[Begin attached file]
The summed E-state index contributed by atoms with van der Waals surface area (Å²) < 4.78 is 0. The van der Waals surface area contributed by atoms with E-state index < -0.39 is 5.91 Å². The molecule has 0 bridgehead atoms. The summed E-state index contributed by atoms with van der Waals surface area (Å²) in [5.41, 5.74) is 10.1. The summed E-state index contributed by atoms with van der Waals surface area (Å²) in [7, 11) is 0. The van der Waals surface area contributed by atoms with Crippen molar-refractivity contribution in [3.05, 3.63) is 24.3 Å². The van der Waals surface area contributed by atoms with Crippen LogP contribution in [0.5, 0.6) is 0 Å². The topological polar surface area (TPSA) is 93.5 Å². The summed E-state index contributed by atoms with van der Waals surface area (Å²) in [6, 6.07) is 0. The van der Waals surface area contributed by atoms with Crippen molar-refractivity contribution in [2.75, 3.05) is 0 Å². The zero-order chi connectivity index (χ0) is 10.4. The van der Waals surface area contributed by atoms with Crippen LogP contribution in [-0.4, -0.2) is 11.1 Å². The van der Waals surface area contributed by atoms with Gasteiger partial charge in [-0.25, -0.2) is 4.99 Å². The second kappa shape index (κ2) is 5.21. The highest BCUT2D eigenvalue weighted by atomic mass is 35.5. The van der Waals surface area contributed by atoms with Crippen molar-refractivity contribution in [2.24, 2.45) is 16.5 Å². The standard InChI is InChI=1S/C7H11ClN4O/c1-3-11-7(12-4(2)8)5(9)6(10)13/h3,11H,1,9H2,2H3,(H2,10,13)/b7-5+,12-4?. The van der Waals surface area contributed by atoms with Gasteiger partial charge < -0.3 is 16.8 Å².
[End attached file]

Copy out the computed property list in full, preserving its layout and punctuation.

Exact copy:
The summed E-state index contributed by atoms with van der Waals surface area (Å²) < 4.78 is 0. The van der Waals surface area contributed by atoms with E-state index < -0.39 is 5.91 Å². The molecule has 0 bridgehead atoms. The summed E-state index contributed by atoms with van der Waals surface area (Å²) in [5.41, 5.74) is 10.1. The summed E-state index contributed by atoms with van der Waals surface area (Å²) in [7, 11) is 0. The van der Waals surface area contributed by atoms with Crippen molar-refractivity contribution in [3.05, 3.63) is 24.3 Å². The van der Waals surface area contributed by atoms with Crippen LogP contribution in [0.5, 0.6) is 0 Å². The topological polar surface area (TPSA) is 93.5 Å². The summed E-state index contributed by atoms with van der Waals surface area (Å²) in [6, 6.07) is 0. The van der Waals surface area contributed by atoms with Crippen molar-refractivity contribution in [2.75, 3.05) is 0 Å². The zero-order chi connectivity index (χ0) is 10.4. The van der Waals surface area contributed by atoms with Crippen LogP contribution in [-0.4, -0.2) is 11.1 Å². The van der Waals surface area contributed by atoms with Gasteiger partial charge in [-0.25, -0.2) is 4.99 Å². The second kappa shape index (κ2) is 5.21. The highest BCUT2D eigenvalue weighted by atomic mass is 35.5. The van der Waals surface area contributed by atoms with Crippen molar-refractivity contribution in [2.24, 2.45) is 16.5 Å². The standard InChI is InChI=1S/C7H11ClN4O/c1-3-11-7(12-4(2)8)5(9)6(10)13/h3,11H,1,9H2,2H3,(H2,10,13)/b7-5+,12-4?. The van der Waals surface area contributed by atoms with Gasteiger partial charge < -0.3 is 16.8 Å².